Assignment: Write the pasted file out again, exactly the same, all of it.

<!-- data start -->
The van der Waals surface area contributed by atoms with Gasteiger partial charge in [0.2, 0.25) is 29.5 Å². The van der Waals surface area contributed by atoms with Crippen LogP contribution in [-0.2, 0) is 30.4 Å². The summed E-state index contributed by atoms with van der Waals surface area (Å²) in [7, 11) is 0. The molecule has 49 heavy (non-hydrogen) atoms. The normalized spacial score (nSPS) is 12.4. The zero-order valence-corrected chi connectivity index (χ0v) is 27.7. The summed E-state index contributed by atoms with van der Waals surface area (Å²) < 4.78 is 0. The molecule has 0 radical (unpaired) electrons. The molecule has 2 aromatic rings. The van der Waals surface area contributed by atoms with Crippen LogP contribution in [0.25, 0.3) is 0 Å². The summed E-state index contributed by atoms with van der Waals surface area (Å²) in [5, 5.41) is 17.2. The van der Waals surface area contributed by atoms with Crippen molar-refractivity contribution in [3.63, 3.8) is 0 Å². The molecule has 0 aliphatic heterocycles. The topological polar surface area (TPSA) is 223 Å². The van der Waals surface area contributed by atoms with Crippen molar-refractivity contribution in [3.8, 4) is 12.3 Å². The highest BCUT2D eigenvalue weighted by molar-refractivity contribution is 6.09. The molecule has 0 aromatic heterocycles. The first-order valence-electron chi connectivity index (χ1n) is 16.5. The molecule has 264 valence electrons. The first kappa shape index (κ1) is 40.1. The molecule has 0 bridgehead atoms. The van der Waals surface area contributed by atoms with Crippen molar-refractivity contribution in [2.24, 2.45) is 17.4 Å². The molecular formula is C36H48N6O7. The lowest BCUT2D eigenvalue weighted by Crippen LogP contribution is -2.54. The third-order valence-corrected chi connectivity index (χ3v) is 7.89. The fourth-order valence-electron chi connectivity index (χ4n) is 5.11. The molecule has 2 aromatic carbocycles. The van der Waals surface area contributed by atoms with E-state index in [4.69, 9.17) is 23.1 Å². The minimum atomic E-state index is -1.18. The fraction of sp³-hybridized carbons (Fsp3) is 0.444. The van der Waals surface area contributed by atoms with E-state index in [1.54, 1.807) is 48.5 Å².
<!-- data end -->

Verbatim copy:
The van der Waals surface area contributed by atoms with Gasteiger partial charge in [0.2, 0.25) is 29.5 Å². The van der Waals surface area contributed by atoms with Crippen LogP contribution in [-0.2, 0) is 30.4 Å². The summed E-state index contributed by atoms with van der Waals surface area (Å²) in [7, 11) is 0. The molecule has 49 heavy (non-hydrogen) atoms. The normalized spacial score (nSPS) is 12.4. The zero-order valence-corrected chi connectivity index (χ0v) is 27.7. The summed E-state index contributed by atoms with van der Waals surface area (Å²) < 4.78 is 0. The molecule has 0 radical (unpaired) electrons. The molecule has 2 aromatic rings. The van der Waals surface area contributed by atoms with Crippen LogP contribution in [0.25, 0.3) is 0 Å². The summed E-state index contributed by atoms with van der Waals surface area (Å²) in [5, 5.41) is 17.2. The van der Waals surface area contributed by atoms with Crippen molar-refractivity contribution in [3.63, 3.8) is 0 Å². The molecule has 0 aliphatic heterocycles. The topological polar surface area (TPSA) is 223 Å². The van der Waals surface area contributed by atoms with Crippen molar-refractivity contribution in [3.8, 4) is 12.3 Å². The highest BCUT2D eigenvalue weighted by molar-refractivity contribution is 6.09. The molecule has 0 aromatic heterocycles. The first-order valence-electron chi connectivity index (χ1n) is 16.5. The molecule has 264 valence electrons. The first kappa shape index (κ1) is 40.1. The molecule has 0 bridgehead atoms. The van der Waals surface area contributed by atoms with Crippen molar-refractivity contribution in [2.24, 2.45) is 17.4 Å². The molecular formula is C36H48N6O7. The lowest BCUT2D eigenvalue weighted by Crippen LogP contribution is -2.54. The third-order valence-corrected chi connectivity index (χ3v) is 7.89. The fourth-order valence-electron chi connectivity index (χ4n) is 5.11. The molecule has 2 aromatic carbocycles. The van der Waals surface area contributed by atoms with E-state index in [4.69, 9.17) is 23.1 Å². The minimum atomic E-state index is -1.18. The fraction of sp³-hybridized carbons (Fsp3) is 0.444. The van der Waals surface area contributed by atoms with E-state index in [1.54, 1.807) is 48.5 Å².